Gordita: A type of corn muffin stuffed with a stew, which is fried or cooked on a comal. It is called gordita because it is much thicker than a tortilla, which allows it to be opened for stuffing.
Guajolote: Name given to the turkey; probably the term comes from the fact that when this bird inflates its feathers it looks fiercer than it really is.
Guanábana: Tropical fruit of the anonáceas family. The pulp is white, fleshy, fibrous, juicy, and sweet and sour flavor, with many shiny black seeds. It should be eaten ripe.
Guava: From the Caribbean Taino language, guava. Sweet and acid fruit of the myrtaceae family. In Nahuatl, it was known as xalxocotl, which means sandy fruit.
Gusanos de maguey ("maguey worms"): They are species of lepidopteran larvae that breed in the pencas (leaves) of the species of the agave family. There are several ways of preparation, but they are predominantly fried.
Guacamole: From Nahuatl ahuacamulli, from ahuacatl, avocado and mulli, mole or sauce. Sauce of ripe avocados, mashed and mixed with green chile, tomato, onion, and cilantro.
Habanero: Cane liquor typical of Tabasco, although it is also used to drink in the south of Veracruz and in the Yucatan peninsula.
Hechizo: Homemade sweet bread made with the dough of leaves and yeast. It is traditional during New Year's celebrations in the states of Coahuila and Nuevo León.
Hoja santa: Aromatic and velvety heart-shaped plant. It is used in Mexican cuisine to wrap fish and meat. It is also known as acuyo.
Huitlacoche: It derives from the Nahuatl cuitlatl, excrement, and cochtli, asleep; that is to say, sleeping excrement. Parasitic fungus of corn. Huitlacoche is one of the most popular mushrooms among Mexicans in the center of the country.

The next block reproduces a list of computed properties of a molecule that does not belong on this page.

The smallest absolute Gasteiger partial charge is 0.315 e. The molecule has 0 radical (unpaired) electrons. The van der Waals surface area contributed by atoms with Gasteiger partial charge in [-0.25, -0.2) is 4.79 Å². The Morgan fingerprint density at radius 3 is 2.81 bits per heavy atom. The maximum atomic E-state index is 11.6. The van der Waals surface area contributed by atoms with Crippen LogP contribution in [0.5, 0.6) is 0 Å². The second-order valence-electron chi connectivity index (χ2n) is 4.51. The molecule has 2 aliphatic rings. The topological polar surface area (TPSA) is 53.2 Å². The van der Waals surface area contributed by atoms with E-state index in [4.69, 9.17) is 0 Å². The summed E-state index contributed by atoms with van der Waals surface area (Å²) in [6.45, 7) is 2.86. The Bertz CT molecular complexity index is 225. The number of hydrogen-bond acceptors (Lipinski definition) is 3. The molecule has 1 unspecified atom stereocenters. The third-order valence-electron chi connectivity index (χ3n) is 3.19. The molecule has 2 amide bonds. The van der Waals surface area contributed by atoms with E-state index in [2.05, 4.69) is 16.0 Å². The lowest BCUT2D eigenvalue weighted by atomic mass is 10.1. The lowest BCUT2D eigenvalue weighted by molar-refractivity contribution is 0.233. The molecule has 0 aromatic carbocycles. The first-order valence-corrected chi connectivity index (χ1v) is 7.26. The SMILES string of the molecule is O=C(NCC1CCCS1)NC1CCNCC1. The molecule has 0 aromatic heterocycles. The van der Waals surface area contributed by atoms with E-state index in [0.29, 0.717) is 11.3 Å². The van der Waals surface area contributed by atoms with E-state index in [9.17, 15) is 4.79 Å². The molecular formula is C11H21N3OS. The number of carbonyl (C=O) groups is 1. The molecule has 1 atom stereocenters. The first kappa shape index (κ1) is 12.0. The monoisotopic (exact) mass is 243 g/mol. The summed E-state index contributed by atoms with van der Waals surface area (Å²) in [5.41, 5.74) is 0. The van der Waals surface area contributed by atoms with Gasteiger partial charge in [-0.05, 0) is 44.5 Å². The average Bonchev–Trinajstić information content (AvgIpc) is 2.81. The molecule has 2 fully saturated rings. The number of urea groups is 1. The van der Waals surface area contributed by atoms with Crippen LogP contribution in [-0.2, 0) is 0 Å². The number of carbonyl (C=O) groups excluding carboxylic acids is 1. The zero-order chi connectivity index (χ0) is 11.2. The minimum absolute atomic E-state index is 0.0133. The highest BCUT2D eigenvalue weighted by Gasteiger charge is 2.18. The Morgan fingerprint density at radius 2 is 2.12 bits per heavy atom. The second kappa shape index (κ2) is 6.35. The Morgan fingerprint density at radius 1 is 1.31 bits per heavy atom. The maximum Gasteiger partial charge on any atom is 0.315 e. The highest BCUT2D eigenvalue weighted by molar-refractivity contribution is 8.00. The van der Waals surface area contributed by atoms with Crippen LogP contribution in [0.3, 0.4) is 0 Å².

Icaco: Fruit of the chrysobalanaceae family, globular in shape, 2 to 4 cm in diameter, with white, pink, or purple rough skin and white, creamy, juicy, and sweet pulp. It is found on the coasts of the Gulf of Mexico, Guerrero, Oaxaca, and Chiapas.
Iguana: Reptile. Its meat is used in various dishes in Chiapas, Colima, Guerrero, Oaxaca, Sinaloa, Veracruz. Also known as cachora, garrobo (male iguana), gorache, huele, huico, jiota, tepanche.
Ijar: Name given, in Chiapas, to a cut of beef located near the rib and breast. In other parts of Mexico it is known as suadero.
Indio lucero: Fish with red body and head, about 20 cm long. It is caught incidentally throughout the year in the Gulf of Mexico. Its meat is white, spiny and tasty.
Jícama: Edible tuber that is accompanied with salt, lemon, and chili.
Jícara: Clay vessel, or made from the fruit of the jícaro or guaje. In its oldest definition it appears as "small earthenware vessel", used to drink chocolate.
Jitomate: Globose fruit of spherical or ovoid shape. The use of tomato in Mexican cuisine is infinite: it is used to prepare all kinds of red sauces, broths, stews, and moles, it is eaten raw in slices, roasted or cooked, and so on. It is undoubtedly one of the pillars of Mexican cuisine.